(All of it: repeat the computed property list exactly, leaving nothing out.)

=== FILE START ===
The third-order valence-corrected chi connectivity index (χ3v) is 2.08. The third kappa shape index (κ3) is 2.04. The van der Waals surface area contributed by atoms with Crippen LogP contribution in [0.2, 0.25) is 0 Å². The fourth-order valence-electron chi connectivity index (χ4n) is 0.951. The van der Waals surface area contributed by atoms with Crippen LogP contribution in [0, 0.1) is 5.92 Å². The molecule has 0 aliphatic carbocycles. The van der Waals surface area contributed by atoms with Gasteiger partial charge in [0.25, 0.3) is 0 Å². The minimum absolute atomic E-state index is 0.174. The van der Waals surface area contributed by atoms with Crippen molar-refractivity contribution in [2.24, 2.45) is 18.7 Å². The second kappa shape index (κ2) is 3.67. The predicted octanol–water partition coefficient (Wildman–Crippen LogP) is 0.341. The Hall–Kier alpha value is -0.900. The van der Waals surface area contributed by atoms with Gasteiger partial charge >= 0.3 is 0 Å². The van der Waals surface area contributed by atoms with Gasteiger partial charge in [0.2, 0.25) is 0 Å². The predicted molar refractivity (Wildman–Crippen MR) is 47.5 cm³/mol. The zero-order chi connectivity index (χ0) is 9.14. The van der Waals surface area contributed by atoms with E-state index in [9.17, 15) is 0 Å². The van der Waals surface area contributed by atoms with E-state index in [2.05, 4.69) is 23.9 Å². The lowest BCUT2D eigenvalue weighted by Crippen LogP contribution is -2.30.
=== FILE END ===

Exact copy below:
The third-order valence-corrected chi connectivity index (χ3v) is 2.08. The third kappa shape index (κ3) is 2.04. The van der Waals surface area contributed by atoms with Crippen LogP contribution in [0.2, 0.25) is 0 Å². The fourth-order valence-electron chi connectivity index (χ4n) is 0.951. The van der Waals surface area contributed by atoms with Crippen LogP contribution in [0, 0.1) is 5.92 Å². The molecule has 0 aliphatic carbocycles. The van der Waals surface area contributed by atoms with Gasteiger partial charge in [0.25, 0.3) is 0 Å². The minimum absolute atomic E-state index is 0.174. The van der Waals surface area contributed by atoms with Crippen molar-refractivity contribution in [2.24, 2.45) is 18.7 Å². The second kappa shape index (κ2) is 3.67. The predicted octanol–water partition coefficient (Wildman–Crippen LogP) is 0.341. The Hall–Kier alpha value is -0.900. The van der Waals surface area contributed by atoms with Gasteiger partial charge >= 0.3 is 0 Å². The van der Waals surface area contributed by atoms with Gasteiger partial charge in [0.2, 0.25) is 0 Å². The predicted molar refractivity (Wildman–Crippen MR) is 47.5 cm³/mol. The zero-order chi connectivity index (χ0) is 9.14. The van der Waals surface area contributed by atoms with E-state index in [9.17, 15) is 0 Å². The van der Waals surface area contributed by atoms with E-state index in [2.05, 4.69) is 23.9 Å². The lowest BCUT2D eigenvalue weighted by Crippen LogP contribution is -2.30.